The integration cost for enterprise businesses is staggering no matter how “simple” your tool is. They have to adapt internal documentation, processes, and so forth and it always costs them more than you think.
Enterprises are typically in cost optimization mode for everything and have therefore good visibility over such problems. At least in theory.
How does this matter for Machine Learning products and PMs?
As is typical for new technology that swells up from the ground, they are messy and unstable. While machine learning is nothing ‘new’ it’s a radical change in the mass market.
Depending on whom you’re selling to you might want to prioritize different parts of what you’re offering and develop.
Prioritizing stability and reliability, release schedules, etc. can become actual differentiators in the market early on if you choose to sell to enterprises for instance.
Product Management in more modern environments is very focused on repeating the mantra: Acquisition! Engagement! Retention! but it’s very B2C-centric. B2B typically deals with low-data environments due to having fewer potential users. Combine that with a product that is not easy to optimize and dissect and you have the perfect problem:
You can’t measure what your users do easily
You can’t measure how your product reacts easily
You have to completely relearn what kind of metrics matter. Inside an ML model different metrics matter. And they differ depending on whom you are building for. You need to understand those at least to some degree otherwise you can’t possibly design an experiment to determine whether what you’re planning to change is driving meaningful success for your customers.
What’s the implication for product leaders?
More than ever I am convinced that directive non-collaborative environments in Machine Learning are doomed to fail. We don’t know of any substitute so far for delivering customer insights to engineering and vice versa. You cannot develop a model in a shed somewhere outsourced and then hope that it somehow performs in the market.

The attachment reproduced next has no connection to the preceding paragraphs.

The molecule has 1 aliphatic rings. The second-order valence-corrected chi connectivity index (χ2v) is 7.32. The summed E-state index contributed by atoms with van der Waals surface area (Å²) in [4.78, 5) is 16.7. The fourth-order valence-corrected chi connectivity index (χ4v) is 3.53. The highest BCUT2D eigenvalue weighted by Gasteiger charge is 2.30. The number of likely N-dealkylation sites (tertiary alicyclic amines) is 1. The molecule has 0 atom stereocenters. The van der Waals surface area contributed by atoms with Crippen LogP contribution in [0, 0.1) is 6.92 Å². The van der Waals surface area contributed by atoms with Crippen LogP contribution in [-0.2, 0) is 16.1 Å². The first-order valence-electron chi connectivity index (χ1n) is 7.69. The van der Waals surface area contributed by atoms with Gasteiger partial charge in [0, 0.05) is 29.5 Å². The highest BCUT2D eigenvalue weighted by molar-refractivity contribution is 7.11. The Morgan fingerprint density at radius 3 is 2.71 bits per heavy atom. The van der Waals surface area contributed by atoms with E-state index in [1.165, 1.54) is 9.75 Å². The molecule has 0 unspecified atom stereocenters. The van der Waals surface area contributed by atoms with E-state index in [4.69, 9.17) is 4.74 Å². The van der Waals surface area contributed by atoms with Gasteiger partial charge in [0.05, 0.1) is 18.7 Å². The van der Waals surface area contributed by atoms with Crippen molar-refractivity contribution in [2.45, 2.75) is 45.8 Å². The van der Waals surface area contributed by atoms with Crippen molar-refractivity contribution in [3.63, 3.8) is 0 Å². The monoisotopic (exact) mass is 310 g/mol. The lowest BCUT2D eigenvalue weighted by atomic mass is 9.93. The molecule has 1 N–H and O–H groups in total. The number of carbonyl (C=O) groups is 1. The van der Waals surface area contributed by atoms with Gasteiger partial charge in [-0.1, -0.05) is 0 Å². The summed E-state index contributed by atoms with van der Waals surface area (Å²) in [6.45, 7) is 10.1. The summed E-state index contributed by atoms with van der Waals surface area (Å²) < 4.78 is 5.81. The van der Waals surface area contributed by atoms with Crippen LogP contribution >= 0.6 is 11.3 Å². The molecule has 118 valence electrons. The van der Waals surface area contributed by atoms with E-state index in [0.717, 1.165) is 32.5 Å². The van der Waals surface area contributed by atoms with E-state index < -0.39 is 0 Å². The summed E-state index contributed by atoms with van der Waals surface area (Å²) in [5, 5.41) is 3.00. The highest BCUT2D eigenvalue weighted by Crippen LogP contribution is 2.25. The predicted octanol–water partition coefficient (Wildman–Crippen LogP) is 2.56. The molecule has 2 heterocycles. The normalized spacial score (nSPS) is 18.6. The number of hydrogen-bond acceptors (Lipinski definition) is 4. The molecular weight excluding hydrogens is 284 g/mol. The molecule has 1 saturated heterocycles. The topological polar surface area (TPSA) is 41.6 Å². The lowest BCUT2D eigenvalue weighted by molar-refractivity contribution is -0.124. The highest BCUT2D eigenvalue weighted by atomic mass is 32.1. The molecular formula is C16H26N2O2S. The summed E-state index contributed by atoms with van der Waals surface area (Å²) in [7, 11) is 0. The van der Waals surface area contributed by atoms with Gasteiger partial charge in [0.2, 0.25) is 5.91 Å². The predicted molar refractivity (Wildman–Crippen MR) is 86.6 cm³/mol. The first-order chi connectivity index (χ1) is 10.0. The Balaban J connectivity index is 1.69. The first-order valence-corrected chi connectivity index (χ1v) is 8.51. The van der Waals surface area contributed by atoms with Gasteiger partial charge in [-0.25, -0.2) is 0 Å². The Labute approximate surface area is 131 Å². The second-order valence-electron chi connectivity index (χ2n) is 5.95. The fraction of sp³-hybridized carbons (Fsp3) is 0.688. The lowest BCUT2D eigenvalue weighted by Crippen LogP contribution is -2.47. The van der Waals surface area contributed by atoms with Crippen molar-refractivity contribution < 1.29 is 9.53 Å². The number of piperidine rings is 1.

Products need adjustment constantly and you need to have a plan on how to deliver customer feedback back to engineering with more accuracy than ever. A simple statement from a customer like,
“Well the output just wasn’t that good, it was confusing”
can turn into a massive project to figure out what was meant and it likely won’t end up in a simple UI fix.
Have a strategy for data sources
The more good data your model has the better. You need to have a product strategy to make sure you’re not suddenly cut off by it. Even if you don’t license anything, if you rely on scraping specific sources what will you do if those are suddenly not accessible anymore due to regulation or other events?
Observability is not a nice to have
It is an absolute must as a PM to have an airtight view of what your model is doing. It goes beyond service uptime and whether it’s delivering “something”.
You need to make sure that you can evaluate the performance of the model continuously. Is the data/output by the model delivered accurately? Is the product doing what it’s supposed to?
Sometimes the only saving grace for that is to have a tight grip on user success outcomes. It might be that you deliver something correctly but the user doesn’t understand it. That still means failure.
You cannot sit in your ivory tower and control everything from your chair. You need to be closer than ever with your customers and that means talking to them.
If you are a PM managing a machine-learning product and you are not great at gathering qualitative feedback you need to fix that immediately. If you don’t have at least some technical understanding of what’s happening with AI you’ll land in rough waters as well.
Data literacy is also necessary to some point due to it being the lifeline of any Machine Learning model.
Or you just accept that don’t want to work in AI/ML ever. Depends on whether that’s an option in the long term of course :)
Generally, applicable advice on what to “do” now is difficult as there are different degrees in any company to how “close” you are to the model itself.
At the very least familiarize yourself with popular ML tech by using ChatGPT or other services… learn their limitations and how it works under the hood. Whether you want to go all out and learn about computer science is in the end all up to you.
But we might be facing a future where not being technical at all for product managers simply doesn’t exist.